Ok, round 2 of trying to make this post. As much as I like dasBlog, the browser based editor can drive me nuts. I was 90% through this session report when I accidently clicked the back button, losing all of the content. I'm sure I'll write this much more eloquently the second time around. Greg Hughes gave me some good tips on using Outlook to compose and post directly into dasBlog, so maybe I'll start using that.

Last Thursday I joined the RipCityGamers for Die Hard Thursday - so named because it is usually a smaller turnout. Not so this week - there were 8 of us, including our guest David Chapelle from Atlanta.

New England

Half of us split out for a game of New England, one of my favorites. David, Doug, George and I tried to be the most successful pilgrim on Plymouth Rock. David had never played it but picked up the mechanics quick enough to make a very decent showing. With four players things are pretty tight - many more opportunities to conflict with other players than in the three player game. It was a balanced game that came down to the last round. Three of us were tied for the barn majority (I already had the most pilgrims), and turn order played to my favor as I was able to grab the 10 spot and go first, grabbing the last available barn. This was a substantial point swing and allowed me to the game with 31 points. David came in second with 28 points and Doug edged George out in the tie breaker at 26 points. If the turn order had been different, or if George was able to take the 10 spot (he had only 8 shillings), it would have been even closer.


I still haven't played this game, but DavidE gave a brief report:

The buzz on Maya is that it's a blend of familiar mechanisms with a fairly pleasant outcome. As blind bidding was one of those mechanisms, it probably will never make it into the common rotation, but it was definitely decent.


This is a game I had never seen nor even heard of. Feedback was favorable though, with George reporting:

Peter taught this little game to Doug and I. Simple rules, simple concept, but not so simple to master. doug and I made the rookie mistake of placing lots of tiles early in the game only to give Peter good spots to put his men down. Very lopsided scoring was the result.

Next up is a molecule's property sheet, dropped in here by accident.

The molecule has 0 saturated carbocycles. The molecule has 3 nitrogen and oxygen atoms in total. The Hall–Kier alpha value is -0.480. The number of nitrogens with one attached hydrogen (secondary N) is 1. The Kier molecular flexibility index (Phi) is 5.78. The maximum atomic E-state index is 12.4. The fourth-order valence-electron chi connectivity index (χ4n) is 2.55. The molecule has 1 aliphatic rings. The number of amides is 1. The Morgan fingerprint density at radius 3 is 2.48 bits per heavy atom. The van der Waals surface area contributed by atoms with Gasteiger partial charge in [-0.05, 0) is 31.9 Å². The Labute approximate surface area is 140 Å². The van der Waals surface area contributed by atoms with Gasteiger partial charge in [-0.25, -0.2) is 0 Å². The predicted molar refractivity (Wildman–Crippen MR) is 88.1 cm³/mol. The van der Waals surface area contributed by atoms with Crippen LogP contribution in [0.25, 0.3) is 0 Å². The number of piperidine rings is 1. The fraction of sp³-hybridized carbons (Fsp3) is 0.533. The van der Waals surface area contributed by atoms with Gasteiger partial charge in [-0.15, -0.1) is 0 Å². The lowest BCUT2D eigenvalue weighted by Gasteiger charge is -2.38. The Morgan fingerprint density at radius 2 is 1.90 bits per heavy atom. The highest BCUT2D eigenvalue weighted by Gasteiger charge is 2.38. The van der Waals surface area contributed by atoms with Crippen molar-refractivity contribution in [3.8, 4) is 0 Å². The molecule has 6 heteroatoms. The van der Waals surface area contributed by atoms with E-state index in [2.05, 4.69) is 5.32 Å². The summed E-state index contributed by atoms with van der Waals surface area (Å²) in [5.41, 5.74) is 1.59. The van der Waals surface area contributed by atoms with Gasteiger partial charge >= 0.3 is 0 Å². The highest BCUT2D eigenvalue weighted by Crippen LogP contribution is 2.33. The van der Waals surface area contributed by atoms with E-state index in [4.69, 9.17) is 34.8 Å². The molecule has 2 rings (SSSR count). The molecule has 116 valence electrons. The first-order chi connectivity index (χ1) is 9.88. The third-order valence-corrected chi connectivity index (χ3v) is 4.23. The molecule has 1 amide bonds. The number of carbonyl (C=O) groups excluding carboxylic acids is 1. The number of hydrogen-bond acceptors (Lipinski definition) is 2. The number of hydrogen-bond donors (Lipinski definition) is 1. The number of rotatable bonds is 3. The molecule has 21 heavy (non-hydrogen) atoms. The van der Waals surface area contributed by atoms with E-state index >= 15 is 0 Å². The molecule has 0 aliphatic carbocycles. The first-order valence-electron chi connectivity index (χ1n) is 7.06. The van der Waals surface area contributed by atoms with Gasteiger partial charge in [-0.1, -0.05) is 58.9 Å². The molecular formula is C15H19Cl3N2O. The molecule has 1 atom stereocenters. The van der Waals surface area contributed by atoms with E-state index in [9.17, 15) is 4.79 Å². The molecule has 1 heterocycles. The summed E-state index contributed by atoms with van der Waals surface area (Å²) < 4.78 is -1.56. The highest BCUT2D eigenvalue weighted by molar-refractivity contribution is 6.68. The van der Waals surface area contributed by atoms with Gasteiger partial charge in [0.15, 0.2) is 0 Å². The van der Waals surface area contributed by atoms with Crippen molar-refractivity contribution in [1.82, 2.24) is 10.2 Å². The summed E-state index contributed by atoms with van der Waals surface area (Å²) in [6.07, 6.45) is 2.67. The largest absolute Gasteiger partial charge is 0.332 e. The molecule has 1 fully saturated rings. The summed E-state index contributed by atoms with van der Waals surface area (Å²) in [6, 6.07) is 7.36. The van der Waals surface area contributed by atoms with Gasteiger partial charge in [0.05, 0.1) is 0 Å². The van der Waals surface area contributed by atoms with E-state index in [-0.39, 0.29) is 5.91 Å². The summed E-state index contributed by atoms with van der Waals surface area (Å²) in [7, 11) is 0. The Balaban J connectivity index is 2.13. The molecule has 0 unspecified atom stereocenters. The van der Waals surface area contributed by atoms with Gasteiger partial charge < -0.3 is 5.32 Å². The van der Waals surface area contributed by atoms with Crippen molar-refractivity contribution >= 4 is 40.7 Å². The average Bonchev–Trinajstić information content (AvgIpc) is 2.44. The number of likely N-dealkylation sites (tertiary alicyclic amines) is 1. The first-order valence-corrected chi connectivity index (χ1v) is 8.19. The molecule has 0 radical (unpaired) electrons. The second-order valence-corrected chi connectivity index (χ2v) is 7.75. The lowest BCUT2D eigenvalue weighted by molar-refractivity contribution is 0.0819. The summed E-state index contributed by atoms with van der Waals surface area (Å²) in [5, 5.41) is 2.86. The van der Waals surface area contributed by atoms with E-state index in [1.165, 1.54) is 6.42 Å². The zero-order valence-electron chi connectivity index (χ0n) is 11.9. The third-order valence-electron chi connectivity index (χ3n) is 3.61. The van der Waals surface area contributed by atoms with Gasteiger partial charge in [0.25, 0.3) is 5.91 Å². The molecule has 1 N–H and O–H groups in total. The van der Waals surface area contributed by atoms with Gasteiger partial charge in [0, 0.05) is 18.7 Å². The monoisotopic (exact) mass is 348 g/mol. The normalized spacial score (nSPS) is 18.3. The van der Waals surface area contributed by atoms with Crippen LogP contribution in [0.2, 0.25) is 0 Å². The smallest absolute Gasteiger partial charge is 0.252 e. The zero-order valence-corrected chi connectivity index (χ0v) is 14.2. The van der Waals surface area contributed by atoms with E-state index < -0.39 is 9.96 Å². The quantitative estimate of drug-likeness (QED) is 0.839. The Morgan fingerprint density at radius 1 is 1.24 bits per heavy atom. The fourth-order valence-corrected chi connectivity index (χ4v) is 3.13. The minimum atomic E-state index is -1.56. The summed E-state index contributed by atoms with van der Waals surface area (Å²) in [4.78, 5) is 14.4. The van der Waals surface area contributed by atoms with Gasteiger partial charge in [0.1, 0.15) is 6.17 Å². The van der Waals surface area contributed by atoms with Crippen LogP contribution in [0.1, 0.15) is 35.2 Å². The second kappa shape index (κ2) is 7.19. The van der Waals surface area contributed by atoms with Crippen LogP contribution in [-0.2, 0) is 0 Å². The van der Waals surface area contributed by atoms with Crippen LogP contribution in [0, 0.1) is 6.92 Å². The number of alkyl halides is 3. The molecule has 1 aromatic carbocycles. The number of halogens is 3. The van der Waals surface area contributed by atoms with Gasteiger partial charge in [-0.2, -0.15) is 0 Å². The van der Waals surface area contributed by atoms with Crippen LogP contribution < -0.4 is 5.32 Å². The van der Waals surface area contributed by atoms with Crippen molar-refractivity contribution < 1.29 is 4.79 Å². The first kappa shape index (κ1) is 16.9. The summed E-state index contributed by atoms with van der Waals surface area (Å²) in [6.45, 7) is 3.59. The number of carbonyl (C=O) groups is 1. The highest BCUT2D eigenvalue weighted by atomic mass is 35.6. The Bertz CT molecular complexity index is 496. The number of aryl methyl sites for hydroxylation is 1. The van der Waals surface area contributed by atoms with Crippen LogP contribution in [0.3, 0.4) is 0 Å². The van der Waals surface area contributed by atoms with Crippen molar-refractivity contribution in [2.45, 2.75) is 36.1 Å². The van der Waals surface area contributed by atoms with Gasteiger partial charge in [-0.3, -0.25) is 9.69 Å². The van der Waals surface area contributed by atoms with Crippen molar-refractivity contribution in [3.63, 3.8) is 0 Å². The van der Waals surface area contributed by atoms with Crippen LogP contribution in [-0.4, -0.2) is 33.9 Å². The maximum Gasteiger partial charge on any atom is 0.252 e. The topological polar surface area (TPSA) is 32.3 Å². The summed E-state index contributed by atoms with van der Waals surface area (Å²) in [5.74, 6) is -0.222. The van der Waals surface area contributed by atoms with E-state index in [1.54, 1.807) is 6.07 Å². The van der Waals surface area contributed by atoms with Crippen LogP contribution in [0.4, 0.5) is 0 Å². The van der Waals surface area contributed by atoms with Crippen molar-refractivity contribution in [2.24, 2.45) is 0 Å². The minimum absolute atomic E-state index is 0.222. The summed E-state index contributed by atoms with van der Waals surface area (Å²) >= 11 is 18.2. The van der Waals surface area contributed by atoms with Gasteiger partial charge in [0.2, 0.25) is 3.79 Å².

Luckily this game plays very quickly. Including teaching it took us 15 minutes to complete our first game so we gave it another go. This time Doug and I knew better than to place tiles early on which resulted in a final score of 44, 45, 56.

New Eden 2

Next was an opportunity for a few of us to play KC's latest prototype New Eden 2, the successor to the game New Eden. New Eden 2 is a very different game, with only the theme in common with its predecessor. Think of this game as a zoom-in on one the hexes in New Eden.

New Eden 2 is essentially a tile laying game where players are trying to build roads of a sufficient length to allow them to build buildings. Each building consists of two colors, and each player has a hidden goal of two colors that he is trying to build (important but not critical - it just gives bonus points for each building containing those special colors). This game borrows from mechanics in a number of games I've played, including Carcassonne, Attika, and TransAmerica. But don't get me wrong - this is a very unique, fun game to play. It certainly doesn't feel like a prototype since the bits were all very high quality.

DavidE and I were in the lead most of the game, partly because we joined roads early on and were able to build off of each other fairly regularly. DavidE pulled out the victory in the end, with me a close second.

New Eden 2 closeup. KC makes amazingly high quality prototypes.

DavidE had some high praise of the game (including some valuable feedback for KC):

...it is definitely Thumbs Up, and, in my opinion, perfectly publishable as it is, and as good as any mid-weight game released in the past year. Sure, you could tweak a subsystem here or there just for kicks, but dammit this game should be in print!

I tend to agree with David on this point - this game doesn't need much more work and it is certainly better than a number of games I played over the past six months. Nice work KC!